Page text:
Geneva, Switzerland · 13 June 2022 · 8 min
20 projects in 16 countries, from Indonesia to Cape Verde
Geneva, Switzerland, 2 June 2022 – The Aga Khan Award for Architecture (AKAA) today announced 20 shortlisted projects for the 2022 Award cycle. The projects will compete for a share of the US$ 1 million prize, one of the largest in architecture.
The 20 shortlisted projects were selected by an independent Master Jury from a pool of 463 projects nominated for the 15th Award Cycle (2020-2022).
The Aga Khan Award for Architecture was established by His Highness the Aga Khan in 1977 to identify and encourage building concepts that successfully address the needs and aspirations of communities in which Muslims have a significant presence. Since it was launched 45 years ago, 122 projects have received the award and nearly 10,000 building projects have been documented. The AKAA’s selection process emphasises architecture that not only provides for people’s physical, social and economic needs, but that also stimulates and responds to their cultural aspirations.
Photographic representations of the 20 shortlisted entries will go on display in an exhibition in King’s Cross, London from 2 June to 30 June, as part of the King’s Cross Outdoor Art Project, coinciding with the London Architecture Festival.
United Arab Emirates
The shortlisted projects have undergone rigorous reviews, at the site of each project, by independent experts, including architects, conservation specialists, planners and structural engineers. The Master Jury meets again this summer to examine the on-site reviews and determine the final recipients of the Award.
The nine members of the independent Master Jury who selected the 20 shortlisted projects are: Nada Al Hassan, an architect specialising in the conservation of architectural and urban heritage; Amale Andraos, Professor at the Columbia University Graduate School of Architecture, Planning and Preservation; Kader Attia, an artist who explores the wide-ranging effects of western cultural hegemony and colonialism; Kazi Khaleed Ashraf, director-general of Bengal Institute for Architecture, Landscapes and Settlements, in Dhaka, Bangladesh; Sibel Bozdoğan, a Visiting Professor of Modern Architecture and Urbanism at the Department of the History of Art and Architecture, Boston University; Lina Ghotmeh, a French-Lebanese architect who leads a practice where every project learns from a vernacular past to build a new “déjà-là”; Francis Kéré, an AKAA laureate and internationally renowned Burkinabè architect who received the Award in 2004 for his first project, an elementary school in Gando, Burkina Faso; Anne Lacaton, founder of Lacaton & Vassal in Bordeaux in 1989, who focuses on the generosity of space and economy of means; Nader Tehrani, founding principal of NADAAA, a practice dedicated to design innovation, collaboration and a dialogue with the construction industry. For more information, please see the biographies of the Master Jury.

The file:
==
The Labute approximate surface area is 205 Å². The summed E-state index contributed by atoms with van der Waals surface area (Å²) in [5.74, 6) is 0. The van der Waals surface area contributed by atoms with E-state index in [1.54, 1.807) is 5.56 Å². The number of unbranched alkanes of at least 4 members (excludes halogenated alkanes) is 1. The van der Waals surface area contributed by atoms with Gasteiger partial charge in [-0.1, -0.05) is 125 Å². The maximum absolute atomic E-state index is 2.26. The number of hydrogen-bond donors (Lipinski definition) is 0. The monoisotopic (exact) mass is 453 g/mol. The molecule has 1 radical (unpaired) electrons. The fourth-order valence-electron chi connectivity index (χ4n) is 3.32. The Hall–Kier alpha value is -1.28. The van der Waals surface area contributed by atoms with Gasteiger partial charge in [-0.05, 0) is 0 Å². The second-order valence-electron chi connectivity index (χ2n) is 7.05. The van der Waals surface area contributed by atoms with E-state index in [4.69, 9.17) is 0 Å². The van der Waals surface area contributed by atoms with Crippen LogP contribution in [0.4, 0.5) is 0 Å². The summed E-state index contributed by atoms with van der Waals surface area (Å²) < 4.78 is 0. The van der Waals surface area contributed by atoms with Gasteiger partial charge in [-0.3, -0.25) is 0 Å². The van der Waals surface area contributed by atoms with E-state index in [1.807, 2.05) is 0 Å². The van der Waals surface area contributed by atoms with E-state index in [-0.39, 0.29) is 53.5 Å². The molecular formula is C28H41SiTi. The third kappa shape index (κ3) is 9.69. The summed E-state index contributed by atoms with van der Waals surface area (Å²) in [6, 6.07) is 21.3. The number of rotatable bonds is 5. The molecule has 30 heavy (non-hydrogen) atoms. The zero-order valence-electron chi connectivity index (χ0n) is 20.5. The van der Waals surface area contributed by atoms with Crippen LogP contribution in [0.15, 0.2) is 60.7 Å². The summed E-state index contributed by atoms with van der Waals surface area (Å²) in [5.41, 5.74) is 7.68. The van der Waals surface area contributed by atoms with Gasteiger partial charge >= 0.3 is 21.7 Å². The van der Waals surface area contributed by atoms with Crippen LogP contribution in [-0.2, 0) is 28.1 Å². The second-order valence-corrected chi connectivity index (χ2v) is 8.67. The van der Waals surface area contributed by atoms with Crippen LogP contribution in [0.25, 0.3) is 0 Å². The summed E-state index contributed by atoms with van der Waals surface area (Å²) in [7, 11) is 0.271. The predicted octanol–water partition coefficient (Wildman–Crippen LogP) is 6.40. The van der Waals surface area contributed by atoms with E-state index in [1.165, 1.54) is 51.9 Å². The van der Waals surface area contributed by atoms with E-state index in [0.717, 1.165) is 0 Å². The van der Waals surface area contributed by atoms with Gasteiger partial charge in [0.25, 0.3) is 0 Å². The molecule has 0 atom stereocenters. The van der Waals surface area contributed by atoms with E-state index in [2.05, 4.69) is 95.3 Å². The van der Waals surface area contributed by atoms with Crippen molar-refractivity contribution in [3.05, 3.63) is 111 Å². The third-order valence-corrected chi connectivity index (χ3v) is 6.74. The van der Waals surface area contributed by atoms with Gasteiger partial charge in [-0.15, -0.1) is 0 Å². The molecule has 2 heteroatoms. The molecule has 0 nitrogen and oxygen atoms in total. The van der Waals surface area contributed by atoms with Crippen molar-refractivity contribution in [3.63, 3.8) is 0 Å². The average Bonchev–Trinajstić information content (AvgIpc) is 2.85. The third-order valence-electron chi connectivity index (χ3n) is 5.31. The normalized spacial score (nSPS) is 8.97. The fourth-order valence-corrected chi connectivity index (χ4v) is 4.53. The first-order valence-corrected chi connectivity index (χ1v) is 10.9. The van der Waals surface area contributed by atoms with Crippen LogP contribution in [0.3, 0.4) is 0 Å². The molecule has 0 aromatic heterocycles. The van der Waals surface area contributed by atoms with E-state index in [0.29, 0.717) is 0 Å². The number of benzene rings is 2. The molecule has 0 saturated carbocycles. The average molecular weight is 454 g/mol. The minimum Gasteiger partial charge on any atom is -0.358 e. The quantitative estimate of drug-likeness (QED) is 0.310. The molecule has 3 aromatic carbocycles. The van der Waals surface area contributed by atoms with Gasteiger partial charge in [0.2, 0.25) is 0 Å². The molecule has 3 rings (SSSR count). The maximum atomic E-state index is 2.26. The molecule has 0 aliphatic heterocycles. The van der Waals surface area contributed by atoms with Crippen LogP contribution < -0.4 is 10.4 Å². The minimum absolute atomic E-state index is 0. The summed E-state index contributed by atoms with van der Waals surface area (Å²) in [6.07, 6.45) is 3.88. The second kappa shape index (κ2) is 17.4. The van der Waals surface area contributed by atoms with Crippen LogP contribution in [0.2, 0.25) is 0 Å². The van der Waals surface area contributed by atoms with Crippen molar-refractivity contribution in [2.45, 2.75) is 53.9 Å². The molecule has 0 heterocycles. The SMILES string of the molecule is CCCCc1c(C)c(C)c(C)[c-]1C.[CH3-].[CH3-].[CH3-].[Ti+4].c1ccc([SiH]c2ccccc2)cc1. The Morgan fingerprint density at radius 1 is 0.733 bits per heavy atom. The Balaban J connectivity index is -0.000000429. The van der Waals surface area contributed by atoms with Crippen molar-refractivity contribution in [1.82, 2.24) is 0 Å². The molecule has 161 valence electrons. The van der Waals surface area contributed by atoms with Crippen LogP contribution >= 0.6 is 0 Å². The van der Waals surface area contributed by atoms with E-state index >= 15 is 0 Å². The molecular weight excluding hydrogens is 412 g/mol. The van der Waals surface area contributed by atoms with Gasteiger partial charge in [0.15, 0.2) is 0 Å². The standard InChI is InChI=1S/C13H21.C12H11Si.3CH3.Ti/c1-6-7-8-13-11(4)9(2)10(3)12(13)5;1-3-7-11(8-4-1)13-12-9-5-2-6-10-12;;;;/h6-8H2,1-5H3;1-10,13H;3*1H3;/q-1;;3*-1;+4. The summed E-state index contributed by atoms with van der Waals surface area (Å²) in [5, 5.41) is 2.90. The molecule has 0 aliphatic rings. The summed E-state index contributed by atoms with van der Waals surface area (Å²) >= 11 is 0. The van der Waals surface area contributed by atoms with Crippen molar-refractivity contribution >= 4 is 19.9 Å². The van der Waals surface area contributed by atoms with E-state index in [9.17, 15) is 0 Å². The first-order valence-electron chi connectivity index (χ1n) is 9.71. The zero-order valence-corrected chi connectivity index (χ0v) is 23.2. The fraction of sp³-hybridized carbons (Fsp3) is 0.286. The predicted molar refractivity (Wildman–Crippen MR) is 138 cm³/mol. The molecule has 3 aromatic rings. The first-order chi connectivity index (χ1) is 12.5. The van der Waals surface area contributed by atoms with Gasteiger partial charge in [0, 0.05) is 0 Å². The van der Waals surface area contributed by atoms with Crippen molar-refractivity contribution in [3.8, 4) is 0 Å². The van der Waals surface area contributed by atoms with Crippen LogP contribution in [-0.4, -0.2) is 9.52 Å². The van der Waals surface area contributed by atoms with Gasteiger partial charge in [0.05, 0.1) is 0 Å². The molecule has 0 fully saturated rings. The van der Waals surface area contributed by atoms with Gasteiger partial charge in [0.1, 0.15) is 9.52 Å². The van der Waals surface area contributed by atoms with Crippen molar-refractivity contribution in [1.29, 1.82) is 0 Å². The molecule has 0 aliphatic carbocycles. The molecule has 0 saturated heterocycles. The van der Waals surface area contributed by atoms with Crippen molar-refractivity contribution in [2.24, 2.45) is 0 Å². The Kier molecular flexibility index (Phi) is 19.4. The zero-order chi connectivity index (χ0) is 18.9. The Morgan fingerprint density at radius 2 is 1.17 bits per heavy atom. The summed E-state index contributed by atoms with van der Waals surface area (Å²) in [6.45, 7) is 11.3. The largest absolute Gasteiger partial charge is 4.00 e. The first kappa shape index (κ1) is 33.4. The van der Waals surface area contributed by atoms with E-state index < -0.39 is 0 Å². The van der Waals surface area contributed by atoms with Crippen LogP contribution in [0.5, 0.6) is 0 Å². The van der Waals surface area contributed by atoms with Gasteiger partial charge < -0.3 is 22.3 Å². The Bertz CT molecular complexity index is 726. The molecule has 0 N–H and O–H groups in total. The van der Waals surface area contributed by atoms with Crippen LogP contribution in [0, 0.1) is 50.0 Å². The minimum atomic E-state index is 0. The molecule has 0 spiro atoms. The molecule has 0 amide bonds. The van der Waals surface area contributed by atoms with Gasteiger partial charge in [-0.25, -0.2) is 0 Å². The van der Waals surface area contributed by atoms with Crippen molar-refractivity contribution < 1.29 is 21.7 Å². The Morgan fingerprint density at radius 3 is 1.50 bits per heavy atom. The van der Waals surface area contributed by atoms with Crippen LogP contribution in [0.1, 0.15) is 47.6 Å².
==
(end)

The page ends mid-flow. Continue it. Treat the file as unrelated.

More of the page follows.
The Aga Khan Award for Architecture is governed by a Steering Committee chaired by His Highness the Aga Khan. The other members of the Steering Committee are Sheikha Mai Bint Mohammed Al Khalifa, President, Bahrain Authority for Culture and Antiquities, Manama; Emre Arolat, Founder, EAA - Emre Arolat Architecture, Istanbul; Meisa Batayneh, Principal Architect, Founder, maisam architects and engineers, Amman; Sir David Chipperfield, Principal, David Chipperfield Architects, London; Souleymane Bachir Diagne, Director, Institute of African Studies, Columbia University, New York; Nasser Rabbat, Aga Khan Professor, Massachusetts Institute of Technology, Cambridge; Marina Tabassum, Principal, Marina Tabassum Architects, Dhaka; and Sarah M. Whiting, Dean, Graduate School of Design, Harvard University, Cambridge. Farrokh Derakhshani is the Director of the Award.
The Aga Khan Award for Architecture recognises examples of architectural excellence in the fields of contemporary design, social housing, community improvement and development, historic preservation, reuse and area conservation, as well as landscape design and improvement of the environment.
Particular attention is given to building schemes that use local resources and appropriate technology in innovative ways and to projects likely to inspire similar efforts elsewhere. It should be noted that the Award not only rewards architects, but also identifies municipalities, builders, clients, master artisans and engineers who have played important roles in the project.
To be eligible for consideration in the 2022 Award cycle, projects had to be completed between 1 January 2017 and 31 December 2021, and should have been in use for at least one year. Projects commissioned by His Highness the Aga Khan or any of the institutions of the Aga Khan Development Network (AKDN) are ineligible for the Award.
The Aga Khan Award for Architecture is part of the Aga Khan Development Network. Founded and guided by His Highness the Aga Khan, the AKDN works in 30 countries to improve the quality of life and to create opportunity for people of all faiths and origins. Its agencies operate over 1,000 programmes and institutions – some more than a century old. The Network’s approach to development spans a range of cultural, social, economic and environmental endeavours. The mandates of its agencies include education and health, agriculture and food security, micro-finance, human habitat, crisis response and disaster reduction, protection of the environment, art, music, architecture, urban planning and conservation, and cultural heritage and preservation. The AKDN employs approximately 96,000 people, the overwhelming majority of whom are based in developing countries. AKDN’s annual expenditures for non-profit development activities is around US$ 1 billion.